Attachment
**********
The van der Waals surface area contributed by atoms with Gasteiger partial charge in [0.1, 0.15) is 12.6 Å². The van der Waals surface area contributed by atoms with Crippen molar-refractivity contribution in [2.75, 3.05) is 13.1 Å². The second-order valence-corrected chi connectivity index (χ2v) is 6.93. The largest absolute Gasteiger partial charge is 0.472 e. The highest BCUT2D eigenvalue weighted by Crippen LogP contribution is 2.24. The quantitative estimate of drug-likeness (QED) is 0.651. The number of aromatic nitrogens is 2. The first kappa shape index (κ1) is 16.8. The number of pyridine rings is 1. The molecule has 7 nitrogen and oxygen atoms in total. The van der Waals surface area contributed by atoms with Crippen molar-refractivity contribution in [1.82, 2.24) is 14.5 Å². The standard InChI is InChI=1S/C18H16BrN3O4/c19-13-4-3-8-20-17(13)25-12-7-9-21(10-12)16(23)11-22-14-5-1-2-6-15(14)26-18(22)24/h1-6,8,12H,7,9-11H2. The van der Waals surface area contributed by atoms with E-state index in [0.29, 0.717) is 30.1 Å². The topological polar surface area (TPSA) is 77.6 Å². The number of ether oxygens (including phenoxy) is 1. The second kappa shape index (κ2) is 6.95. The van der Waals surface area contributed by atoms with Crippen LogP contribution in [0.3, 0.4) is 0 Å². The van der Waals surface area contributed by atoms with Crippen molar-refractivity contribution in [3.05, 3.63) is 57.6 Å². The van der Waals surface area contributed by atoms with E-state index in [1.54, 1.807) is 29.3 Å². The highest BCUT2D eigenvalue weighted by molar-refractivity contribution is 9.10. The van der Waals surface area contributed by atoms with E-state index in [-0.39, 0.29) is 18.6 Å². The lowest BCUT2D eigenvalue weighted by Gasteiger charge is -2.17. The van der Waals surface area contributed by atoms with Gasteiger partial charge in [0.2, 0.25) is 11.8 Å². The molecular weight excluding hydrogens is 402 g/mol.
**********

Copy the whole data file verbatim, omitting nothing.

The van der Waals surface area contributed by atoms with Gasteiger partial charge in [0.1, 0.15) is 12.6 Å². The van der Waals surface area contributed by atoms with Crippen molar-refractivity contribution in [2.75, 3.05) is 13.1 Å². The second-order valence-corrected chi connectivity index (χ2v) is 6.93. The largest absolute Gasteiger partial charge is 0.472 e. The highest BCUT2D eigenvalue weighted by Crippen LogP contribution is 2.24. The quantitative estimate of drug-likeness (QED) is 0.651. The number of aromatic nitrogens is 2. The first kappa shape index (κ1) is 16.8. The number of pyridine rings is 1. The molecule has 7 nitrogen and oxygen atoms in total. The van der Waals surface area contributed by atoms with Crippen molar-refractivity contribution in [1.82, 2.24) is 14.5 Å². The standard InChI is InChI=1S/C18H16BrN3O4/c19-13-4-3-8-20-17(13)25-12-7-9-21(10-12)16(23)11-22-14-5-1-2-6-15(14)26-18(22)24/h1-6,8,12H,7,9-11H2. The van der Waals surface area contributed by atoms with E-state index in [0.29, 0.717) is 30.1 Å². The topological polar surface area (TPSA) is 77.6 Å². The number of ether oxygens (including phenoxy) is 1. The second kappa shape index (κ2) is 6.95. The van der Waals surface area contributed by atoms with Crippen LogP contribution in [0.3, 0.4) is 0 Å². The van der Waals surface area contributed by atoms with Crippen molar-refractivity contribution in [3.05, 3.63) is 57.6 Å². The van der Waals surface area contributed by atoms with E-state index in [1.54, 1.807) is 29.3 Å². The highest BCUT2D eigenvalue weighted by molar-refractivity contribution is 9.10. The van der Waals surface area contributed by atoms with E-state index in [-0.39, 0.29) is 18.6 Å². The lowest BCUT2D eigenvalue weighted by Gasteiger charge is -2.17. The van der Waals surface area contributed by atoms with Gasteiger partial charge in [0.2, 0.25) is 11.8 Å². The molecular weight excluding hydrogens is 402 g/mol.